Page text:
Path to GM Defect Revelations Began with One Family's Tragedy – and Lawsuit

Without two parents’ commitment to justice in the wake of their daughter’s death in 2010, General Motors’ new CEO, Mary Barra, may never have had to testify in front of a Congressional panel to answer for the fatalities—and untold number of car accidents—associated with the car maker’s wide-ranging ignition switch defect.

In a segment called “One Last Thing” on his new primetime CNN program, host Michael Smerconish recalled the story of Ken and Beth Melton, who were guests on his show earlier in the week, and the lawsuit they pursued after their daughter Brooke’s death. That lawsuit, Smerconish said, is what brought to light GM’s almost unexplainable shortcomings in addressing and correcting the defect that, court documents say, the company was aware of as far back as 2001.

The Melton’s lawsuit, Smerconish continued, is also responsible for revealing that, for a mere $0.90 per car, GM could have fixed its ignition switch problem and saved countless lives.

“This case demands accountability; accountability not only from GM, but also from the government entity responsible for the automaker’s oversight.” Smerconish said. “We know what we know today only because of the Melton’s pursuit of justice, their willingness to file a lawsuit.”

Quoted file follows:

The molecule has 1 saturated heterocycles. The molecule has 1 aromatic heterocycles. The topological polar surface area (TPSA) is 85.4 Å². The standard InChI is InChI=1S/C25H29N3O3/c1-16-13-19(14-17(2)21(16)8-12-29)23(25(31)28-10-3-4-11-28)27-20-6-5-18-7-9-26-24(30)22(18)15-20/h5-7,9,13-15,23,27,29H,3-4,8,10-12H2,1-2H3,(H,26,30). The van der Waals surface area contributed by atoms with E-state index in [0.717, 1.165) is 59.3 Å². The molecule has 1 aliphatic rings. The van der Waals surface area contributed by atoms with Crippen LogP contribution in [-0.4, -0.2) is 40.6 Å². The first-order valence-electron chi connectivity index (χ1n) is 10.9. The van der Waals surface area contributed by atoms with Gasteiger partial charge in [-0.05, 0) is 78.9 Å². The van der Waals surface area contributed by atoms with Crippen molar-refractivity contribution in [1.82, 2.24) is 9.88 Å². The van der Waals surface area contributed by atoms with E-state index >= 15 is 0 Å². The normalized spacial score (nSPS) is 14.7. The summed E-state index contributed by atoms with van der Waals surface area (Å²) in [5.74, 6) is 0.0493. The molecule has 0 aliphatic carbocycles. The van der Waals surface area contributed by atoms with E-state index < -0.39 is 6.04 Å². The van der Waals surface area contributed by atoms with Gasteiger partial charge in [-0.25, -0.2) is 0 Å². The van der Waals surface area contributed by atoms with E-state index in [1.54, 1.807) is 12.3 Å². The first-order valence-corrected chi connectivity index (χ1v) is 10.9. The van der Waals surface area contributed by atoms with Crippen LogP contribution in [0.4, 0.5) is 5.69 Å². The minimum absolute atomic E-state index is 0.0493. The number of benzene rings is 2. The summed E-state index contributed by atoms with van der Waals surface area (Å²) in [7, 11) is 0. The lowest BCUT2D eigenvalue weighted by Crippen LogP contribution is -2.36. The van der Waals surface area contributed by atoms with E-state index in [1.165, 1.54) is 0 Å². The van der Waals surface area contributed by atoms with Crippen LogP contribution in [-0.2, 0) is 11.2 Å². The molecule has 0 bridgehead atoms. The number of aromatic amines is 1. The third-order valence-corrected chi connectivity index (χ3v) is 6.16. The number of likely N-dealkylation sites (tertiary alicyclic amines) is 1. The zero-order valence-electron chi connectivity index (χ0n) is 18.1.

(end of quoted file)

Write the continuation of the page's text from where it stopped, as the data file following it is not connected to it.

Four days prior to Brooke’s 29th birthday, the 2005 Chevy Cobalt she was driving shut off unexpectedly, causing the vehicle to lose power to its brakes and power steering system. Brooke then had the car serviced at a local dealership, and the vehicle was returned to her with the assurance that the issues were repaired. On Brooke’s birthday, according to the accident report, she lost control of the vehicle, drove into a creek, and was killed.

Desperate for answers, Brooke’s parents retained a lawyer to look into their daughter’s death. The Melton’s lawyer then called in Mark Hood, an engineer, to attempt to piece together what may have caused Brooke to lose control of her vehicle. Hood, Smerconish said, was the first to determine that the key in Brooke’s ignition, exactly as it had four days prior, had somehow slipped from the “on” position to the “accessory” position three seconds before Brooke crashed her car. Hood then discovered that the original ignition part from Brooke’s car did not match its store-bought replacement part even though the components had the same identification number.

This tragic chain of events and the information uncovered through the Melton’s resulting lawsuit, Smerconish said, is a sign of not only the need for accountability at all levels of the consumer product industry, but a sign that our oft-criticized court system is doing its job.

“Our civil justice system, it’s often maligned. But, you know, it remains a great check on our free enterprise system,” Smerconish said. “Often, it serves as a more vigilant force than the government itself.”